I had the opportunity to attend the Brand Innovator awards, honoring the women leaders in marketing and media in NYC. The breakfast, held at Michael’s restaurant in the heart of midtown Manhattan, was put together by the founders of Brand Innovators, Brandon Gutman, Marc Sternberg, and hosted by Ted Rubin.
The coffee-fueled morning was filled with intelligent conversations about innovation, technology, media, and marketing. The CTO of Webgrlls International, Nelly Yusupova (known as @DigitalWoman on Twitter) kicked off the morning, followed by Vicki Draper, the Director of Consumer Analytics and Research at AOL. Aliza Licht, the SVP of Global Communications of DKNY andÂ the creator of the @dkny PR girl brand, keynoted the event.
Amidst the bacon-fueled banter and captivating conversations was a common thread. Many of these huge Fortune 500 companies (and the women who run them) successfully cut to their core of their brand to build something strong, human, and real. After all, the relationship is the most important thing in social. And as Aliza revealed (and the CMO of Sbarro, Sarah McAloon tweeted)Â “People cared more about the conversation that they were having with @dkny on social than the new handbag collection.”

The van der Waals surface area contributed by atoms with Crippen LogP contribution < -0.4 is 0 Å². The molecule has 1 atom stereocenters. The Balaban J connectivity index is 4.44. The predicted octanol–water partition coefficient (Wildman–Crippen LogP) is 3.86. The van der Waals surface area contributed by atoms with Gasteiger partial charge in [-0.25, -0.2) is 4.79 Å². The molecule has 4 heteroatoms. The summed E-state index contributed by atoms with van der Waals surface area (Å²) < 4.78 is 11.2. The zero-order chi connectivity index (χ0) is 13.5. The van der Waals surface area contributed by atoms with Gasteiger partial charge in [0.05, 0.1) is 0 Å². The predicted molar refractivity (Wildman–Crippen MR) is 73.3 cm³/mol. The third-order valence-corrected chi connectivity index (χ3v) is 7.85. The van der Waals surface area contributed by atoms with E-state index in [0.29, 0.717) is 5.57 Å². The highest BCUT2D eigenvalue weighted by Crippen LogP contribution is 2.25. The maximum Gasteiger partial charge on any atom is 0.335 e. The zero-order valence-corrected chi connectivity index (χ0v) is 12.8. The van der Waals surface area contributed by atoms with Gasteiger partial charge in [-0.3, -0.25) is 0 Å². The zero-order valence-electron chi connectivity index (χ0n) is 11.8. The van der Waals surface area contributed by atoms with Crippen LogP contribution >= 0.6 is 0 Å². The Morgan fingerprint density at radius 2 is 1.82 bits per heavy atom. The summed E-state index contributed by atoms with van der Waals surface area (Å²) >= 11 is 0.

Whether you’re starting small with a part-time side business, or you’re running a multi-million dollar company, learning how to listen, explore, and evolve your conversations helps you grow. Discovering how to cut to your core to create meaningful conversations around your industry is crucial to you and your customers. It’s information that drives your business.
But that’s not the only way to follow the lead of these 50 fabulous women. Here are some other ways to be a brand innovator:
1. Lead with technology
As Nelly Yusupova pointed out during her talk, technology is sexy. And it’s important to lead with sexiness to drive innovation.
With content, marketing, technology, and media colliding, you can understand the art of the possible. You can think more clearly about the human experience, and constantly iterate.
The good thing is that leading with technology does not necessarily mean more work. It can often mean less. When you focus on what matters, you can effectively do less work. Technology is simply the catalyst that skyrockets conversations.
Look at Apple, for example. They make technology sexy by fusing simplicity and beautiful design. They encourage their customers to think differently. And they guide their customers through an experience that invites pure, unadulterated lust. Leading with technology often means changing the conversation. And changing the game.
2. Change the language
Apple changed the game by changing the conversation. But they started with changing the language. Remember when there was no such thing as an iPhone or iPad?
Leading with technology means changing our language around it. Since language is everywhere, we need to be more proactive about the news we consume, the blogs that we read, the music we play. We need to let slow media guide the way.